There are three exhibitions opening in Cork city this week.
Away, an exhibition of new work by Patrick Graham opens at Triskel Arts Centre at 6pm. The exhibition is dedicated to and inspired by the work of poet, Dermot Healy. It has been curated by John P Quinlan. The exhibition opening will be followed by Deep End of The Ford performing music from their album An Táin at 8pm.
“The exhibition, simply entitled ‘Away’, consists of uncompromising mixed media drawings, executed in the artist’s trademark expressive style and muted palette.” Mark Ewart, Examiner
Or, opens this Friday at 10am in Crawford Art Gallery. This exhibition brings together new work by Kathy Prendergast, an artist whose sensitivity to issues of individual and collective existence has resulted in some of the finest work made over the past three decades. Featuring a new work commissioned by the Crawford, this exhibition sees Prendergast furthering her research in mapping, power and perception.
Prendergast’s work entitled,The Furthest Place from the Centre of the Earth was one of the main features at Kinsale Arts Festival last year. “Prendergast’s interest in geographical boundaries and barriers — be those physical or emotional — carries through in the sentiment of the title, examining our alliance with, or dislocation from, the world and other people. Some of Prendergast’s artworks were made nine years ago, while several have slowly evolved over time.” Mark Ewart, Examiner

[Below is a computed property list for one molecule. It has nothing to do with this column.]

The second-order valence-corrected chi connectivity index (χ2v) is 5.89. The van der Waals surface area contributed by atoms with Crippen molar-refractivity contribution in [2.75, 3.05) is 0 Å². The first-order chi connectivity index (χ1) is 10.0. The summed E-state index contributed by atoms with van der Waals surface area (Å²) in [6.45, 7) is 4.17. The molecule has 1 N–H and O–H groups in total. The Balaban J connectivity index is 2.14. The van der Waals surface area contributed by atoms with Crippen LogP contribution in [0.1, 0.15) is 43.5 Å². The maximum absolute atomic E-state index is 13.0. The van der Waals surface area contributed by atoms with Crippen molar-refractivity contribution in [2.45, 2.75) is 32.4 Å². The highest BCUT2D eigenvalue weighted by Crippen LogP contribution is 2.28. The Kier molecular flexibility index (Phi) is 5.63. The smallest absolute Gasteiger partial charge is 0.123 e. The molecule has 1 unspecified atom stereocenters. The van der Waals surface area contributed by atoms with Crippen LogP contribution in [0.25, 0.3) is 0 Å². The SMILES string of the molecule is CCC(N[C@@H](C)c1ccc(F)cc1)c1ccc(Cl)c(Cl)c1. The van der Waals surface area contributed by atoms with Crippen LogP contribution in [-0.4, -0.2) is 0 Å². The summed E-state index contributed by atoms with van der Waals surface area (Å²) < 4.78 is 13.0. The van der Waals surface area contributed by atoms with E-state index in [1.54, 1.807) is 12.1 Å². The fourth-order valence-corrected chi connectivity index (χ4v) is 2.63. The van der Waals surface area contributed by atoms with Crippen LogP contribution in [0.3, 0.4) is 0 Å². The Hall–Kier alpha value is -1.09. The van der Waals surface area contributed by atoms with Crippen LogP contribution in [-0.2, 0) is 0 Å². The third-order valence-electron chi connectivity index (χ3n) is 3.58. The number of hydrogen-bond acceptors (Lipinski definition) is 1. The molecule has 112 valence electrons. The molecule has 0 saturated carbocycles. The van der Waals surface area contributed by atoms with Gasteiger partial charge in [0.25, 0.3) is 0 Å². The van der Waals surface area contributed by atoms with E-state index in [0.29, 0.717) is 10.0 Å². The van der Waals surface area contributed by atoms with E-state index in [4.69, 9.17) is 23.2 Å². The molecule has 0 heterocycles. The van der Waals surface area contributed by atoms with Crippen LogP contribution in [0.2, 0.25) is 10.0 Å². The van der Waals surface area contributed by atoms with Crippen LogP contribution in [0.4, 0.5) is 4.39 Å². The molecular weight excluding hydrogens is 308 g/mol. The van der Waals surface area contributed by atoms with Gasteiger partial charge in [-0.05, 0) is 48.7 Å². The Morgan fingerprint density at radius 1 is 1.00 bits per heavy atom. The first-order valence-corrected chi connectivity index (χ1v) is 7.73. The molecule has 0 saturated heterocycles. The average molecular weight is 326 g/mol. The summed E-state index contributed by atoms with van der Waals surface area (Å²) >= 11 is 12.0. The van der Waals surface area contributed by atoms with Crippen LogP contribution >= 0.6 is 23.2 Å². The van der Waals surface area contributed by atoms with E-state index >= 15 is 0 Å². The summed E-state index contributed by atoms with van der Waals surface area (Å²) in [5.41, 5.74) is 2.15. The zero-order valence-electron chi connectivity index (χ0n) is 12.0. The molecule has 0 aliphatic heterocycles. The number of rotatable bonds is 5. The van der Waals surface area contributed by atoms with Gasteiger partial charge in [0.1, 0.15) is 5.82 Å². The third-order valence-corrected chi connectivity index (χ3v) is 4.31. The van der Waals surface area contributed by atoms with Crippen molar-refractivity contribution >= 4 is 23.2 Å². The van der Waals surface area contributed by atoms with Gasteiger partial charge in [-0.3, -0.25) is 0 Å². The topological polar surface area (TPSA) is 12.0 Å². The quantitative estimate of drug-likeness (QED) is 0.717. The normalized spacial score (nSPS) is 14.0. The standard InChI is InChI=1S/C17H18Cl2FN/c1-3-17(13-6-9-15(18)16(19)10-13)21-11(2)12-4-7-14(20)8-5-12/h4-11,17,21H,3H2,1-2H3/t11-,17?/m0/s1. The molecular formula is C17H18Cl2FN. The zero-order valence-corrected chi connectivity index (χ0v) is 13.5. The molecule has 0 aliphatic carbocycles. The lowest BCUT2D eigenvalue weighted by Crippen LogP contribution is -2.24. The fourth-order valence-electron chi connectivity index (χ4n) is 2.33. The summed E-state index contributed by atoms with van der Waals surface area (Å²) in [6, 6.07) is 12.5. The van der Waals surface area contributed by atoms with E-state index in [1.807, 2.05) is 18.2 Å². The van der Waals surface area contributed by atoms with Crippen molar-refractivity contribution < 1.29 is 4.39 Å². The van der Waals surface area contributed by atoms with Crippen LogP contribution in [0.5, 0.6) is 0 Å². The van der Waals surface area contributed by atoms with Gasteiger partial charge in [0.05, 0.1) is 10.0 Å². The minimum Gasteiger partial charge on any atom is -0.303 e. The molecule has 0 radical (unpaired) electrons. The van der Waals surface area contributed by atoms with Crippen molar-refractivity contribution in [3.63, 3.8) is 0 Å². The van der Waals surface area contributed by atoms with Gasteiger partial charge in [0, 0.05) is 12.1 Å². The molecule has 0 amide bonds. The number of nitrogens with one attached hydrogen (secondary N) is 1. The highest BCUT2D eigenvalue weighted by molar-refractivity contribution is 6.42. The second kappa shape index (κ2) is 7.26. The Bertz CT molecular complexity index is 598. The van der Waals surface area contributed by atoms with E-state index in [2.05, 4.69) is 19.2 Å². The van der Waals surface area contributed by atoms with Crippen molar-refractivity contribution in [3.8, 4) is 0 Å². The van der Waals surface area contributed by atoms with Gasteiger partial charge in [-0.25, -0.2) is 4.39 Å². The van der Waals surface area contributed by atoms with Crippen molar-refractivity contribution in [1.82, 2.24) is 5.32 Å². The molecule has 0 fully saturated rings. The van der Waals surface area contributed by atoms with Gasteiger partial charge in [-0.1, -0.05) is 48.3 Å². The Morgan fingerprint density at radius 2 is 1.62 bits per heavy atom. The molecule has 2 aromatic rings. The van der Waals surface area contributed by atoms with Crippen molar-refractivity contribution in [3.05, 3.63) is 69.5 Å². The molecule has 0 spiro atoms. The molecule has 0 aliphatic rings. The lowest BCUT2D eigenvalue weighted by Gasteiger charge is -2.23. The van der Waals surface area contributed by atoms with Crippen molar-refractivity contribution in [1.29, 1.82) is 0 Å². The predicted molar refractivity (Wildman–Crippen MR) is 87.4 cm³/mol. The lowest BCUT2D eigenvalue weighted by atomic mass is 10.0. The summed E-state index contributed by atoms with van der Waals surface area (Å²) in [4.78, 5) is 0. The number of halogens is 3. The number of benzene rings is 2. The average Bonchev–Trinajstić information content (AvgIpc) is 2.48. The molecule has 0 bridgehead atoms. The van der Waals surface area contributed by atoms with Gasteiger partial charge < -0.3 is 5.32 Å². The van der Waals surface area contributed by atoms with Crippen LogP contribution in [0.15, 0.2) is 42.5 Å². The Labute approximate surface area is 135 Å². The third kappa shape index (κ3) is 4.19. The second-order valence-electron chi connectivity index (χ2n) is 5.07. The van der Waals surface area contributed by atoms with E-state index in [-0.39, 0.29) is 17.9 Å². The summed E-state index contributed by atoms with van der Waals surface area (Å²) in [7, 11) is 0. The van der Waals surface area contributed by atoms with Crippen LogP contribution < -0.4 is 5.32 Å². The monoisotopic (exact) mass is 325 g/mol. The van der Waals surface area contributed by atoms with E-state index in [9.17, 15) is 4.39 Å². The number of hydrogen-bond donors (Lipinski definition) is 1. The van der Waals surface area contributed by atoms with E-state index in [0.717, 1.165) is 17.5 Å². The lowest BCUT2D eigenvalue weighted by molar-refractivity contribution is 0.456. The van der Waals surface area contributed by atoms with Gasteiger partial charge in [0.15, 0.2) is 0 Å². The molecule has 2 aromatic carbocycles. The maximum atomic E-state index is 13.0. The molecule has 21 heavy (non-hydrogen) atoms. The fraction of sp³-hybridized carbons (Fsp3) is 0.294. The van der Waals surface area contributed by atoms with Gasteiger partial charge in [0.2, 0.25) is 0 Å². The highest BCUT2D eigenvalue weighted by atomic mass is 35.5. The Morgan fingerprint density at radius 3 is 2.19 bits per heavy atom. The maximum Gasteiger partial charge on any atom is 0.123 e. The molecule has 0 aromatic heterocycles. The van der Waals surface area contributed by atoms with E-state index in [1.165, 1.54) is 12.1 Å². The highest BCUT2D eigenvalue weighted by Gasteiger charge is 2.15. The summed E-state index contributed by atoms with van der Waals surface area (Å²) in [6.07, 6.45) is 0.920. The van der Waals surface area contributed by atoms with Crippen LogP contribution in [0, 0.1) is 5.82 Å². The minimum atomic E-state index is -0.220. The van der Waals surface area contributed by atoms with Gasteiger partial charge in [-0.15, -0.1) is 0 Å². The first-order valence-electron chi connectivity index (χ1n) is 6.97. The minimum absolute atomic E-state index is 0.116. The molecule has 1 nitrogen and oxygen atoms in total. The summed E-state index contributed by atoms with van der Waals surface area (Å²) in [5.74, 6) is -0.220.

Curated by Ingrid Swenson, (Peer, London) the exhibition will be shown in the historic Gibson Galleries, and will incorporate an installation over twenty metres in length, exploring pertinent questions of our times, as offered by over 40 leading social thinkers and commentators.
There is an official opening on the 23rd of April at 6pm.
In Exile : Cork Community Printshop, lower Oliver Plunkett Street, Cork city.
“Claire Guerin’s current exhibition of work instantly grabs the eye and pulls the viewer into taking a closer look. From a distance, the paintings are striking and vivid with colour, but it is only once you approach them that their real intrigue and beauty unfolds. What initially appears as a bold colour statement turns out to be a delicate study on the act of painting. As Claire discusses on the process of creating these pieces, “I kept changing my starting point…thickness of the brush…wetness of the paint etc. The dots around all needed to be applied at similar pressure to keep them uniform and the paint had to be the right consistency too…this all effected the shape and size of the dots. It was quite a meditative process keeping the painting clean and to a pattern.” It is obvious then that whilst Claire was creating these paintings, she was focusing on her movement and mark-making rather than creating something figurative or illustrative.
In this sense, her focus on the act of painting itself reminds me of the minimalist grid-like style of the 1960’s era – for example, Agnes Martin. Here the artist’s work is not as strictly adherent to a precise linear style as Martin, but we are confronted with the same mesmeric scene that allows our eyes to wander and be consumed by the space of the canvas. As the art historian Rosalind Krauss said on the subject, “The grid’s mythic power is that it makes us able to think we are dealing with materialism (or sometimes science, or logic) while at the same time it provides us with a release into belief (or illusion, or fiction).” Claire’s paintings confront us with the precise logic of painstakingly creating the work, but the effect of the finished piece allows the viewer the freedom to imagine whatever they want to see.” Iris Swift